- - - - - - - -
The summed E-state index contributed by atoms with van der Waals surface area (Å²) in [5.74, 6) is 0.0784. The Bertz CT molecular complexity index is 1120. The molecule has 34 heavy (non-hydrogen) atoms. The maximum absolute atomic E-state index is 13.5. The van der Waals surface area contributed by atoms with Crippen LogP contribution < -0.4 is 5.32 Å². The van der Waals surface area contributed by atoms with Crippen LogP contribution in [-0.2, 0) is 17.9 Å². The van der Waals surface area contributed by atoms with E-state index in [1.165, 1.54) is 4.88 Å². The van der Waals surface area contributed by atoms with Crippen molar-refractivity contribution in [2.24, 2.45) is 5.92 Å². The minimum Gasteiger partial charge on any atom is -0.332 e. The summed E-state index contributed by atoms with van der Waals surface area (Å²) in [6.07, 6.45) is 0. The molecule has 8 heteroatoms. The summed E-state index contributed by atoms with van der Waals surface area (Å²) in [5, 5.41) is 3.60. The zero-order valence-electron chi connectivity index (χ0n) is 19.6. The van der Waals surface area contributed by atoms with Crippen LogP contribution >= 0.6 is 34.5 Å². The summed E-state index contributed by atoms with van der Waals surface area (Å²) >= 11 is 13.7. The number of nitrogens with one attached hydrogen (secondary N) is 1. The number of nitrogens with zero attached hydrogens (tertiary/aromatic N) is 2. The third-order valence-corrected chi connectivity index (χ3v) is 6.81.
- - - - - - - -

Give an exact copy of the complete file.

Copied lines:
The summed E-state index contributed by atoms with van der Waals surface area (Å²) in [5.74, 6) is 0.0784. The Bertz CT molecular complexity index is 1120. The molecule has 34 heavy (non-hydrogen) atoms. The maximum absolute atomic E-state index is 13.5. The van der Waals surface area contributed by atoms with Crippen LogP contribution < -0.4 is 5.32 Å². The van der Waals surface area contributed by atoms with Crippen LogP contribution in [-0.2, 0) is 17.9 Å². The van der Waals surface area contributed by atoms with E-state index in [1.165, 1.54) is 4.88 Å². The van der Waals surface area contributed by atoms with Crippen molar-refractivity contribution in [2.24, 2.45) is 5.92 Å². The minimum Gasteiger partial charge on any atom is -0.332 e. The summed E-state index contributed by atoms with van der Waals surface area (Å²) in [6.07, 6.45) is 0. The molecule has 8 heteroatoms. The summed E-state index contributed by atoms with van der Waals surface area (Å²) in [5, 5.41) is 3.60. The zero-order valence-electron chi connectivity index (χ0n) is 19.6. The van der Waals surface area contributed by atoms with Crippen LogP contribution >= 0.6 is 34.5 Å². The summed E-state index contributed by atoms with van der Waals surface area (Å²) >= 11 is 13.7. The number of nitrogens with one attached hydrogen (secondary N) is 1. The number of nitrogens with zero attached hydrogens (tertiary/aromatic N) is 2. The third-order valence-corrected chi connectivity index (χ3v) is 6.81.